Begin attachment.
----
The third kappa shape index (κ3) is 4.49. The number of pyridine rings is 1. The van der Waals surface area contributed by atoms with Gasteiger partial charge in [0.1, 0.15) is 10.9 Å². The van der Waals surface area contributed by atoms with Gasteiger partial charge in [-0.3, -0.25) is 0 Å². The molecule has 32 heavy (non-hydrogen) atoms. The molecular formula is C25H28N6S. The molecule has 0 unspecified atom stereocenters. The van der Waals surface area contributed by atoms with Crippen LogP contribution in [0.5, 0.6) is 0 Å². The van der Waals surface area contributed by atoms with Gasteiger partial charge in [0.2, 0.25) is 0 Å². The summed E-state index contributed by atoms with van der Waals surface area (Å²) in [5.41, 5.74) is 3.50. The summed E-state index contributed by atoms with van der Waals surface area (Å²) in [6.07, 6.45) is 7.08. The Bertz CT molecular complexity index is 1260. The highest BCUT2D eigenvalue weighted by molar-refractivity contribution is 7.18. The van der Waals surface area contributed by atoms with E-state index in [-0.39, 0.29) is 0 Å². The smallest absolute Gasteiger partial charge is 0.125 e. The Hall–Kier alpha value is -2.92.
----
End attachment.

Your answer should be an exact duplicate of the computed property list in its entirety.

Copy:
The third kappa shape index (κ3) is 4.49. The number of pyridine rings is 1. The van der Waals surface area contributed by atoms with Gasteiger partial charge in [0.1, 0.15) is 10.9 Å². The van der Waals surface area contributed by atoms with Gasteiger partial charge in [-0.3, -0.25) is 0 Å². The molecule has 32 heavy (non-hydrogen) atoms. The molecular formula is C25H28N6S. The molecule has 0 unspecified atom stereocenters. The van der Waals surface area contributed by atoms with Crippen LogP contribution in [0.5, 0.6) is 0 Å². The van der Waals surface area contributed by atoms with Gasteiger partial charge in [0.2, 0.25) is 0 Å². The summed E-state index contributed by atoms with van der Waals surface area (Å²) in [5.41, 5.74) is 3.50. The summed E-state index contributed by atoms with van der Waals surface area (Å²) in [6.07, 6.45) is 7.08. The Bertz CT molecular complexity index is 1260. The highest BCUT2D eigenvalue weighted by molar-refractivity contribution is 7.18. The van der Waals surface area contributed by atoms with E-state index in [-0.39, 0.29) is 0 Å². The smallest absolute Gasteiger partial charge is 0.125 e. The Hall–Kier alpha value is -2.92.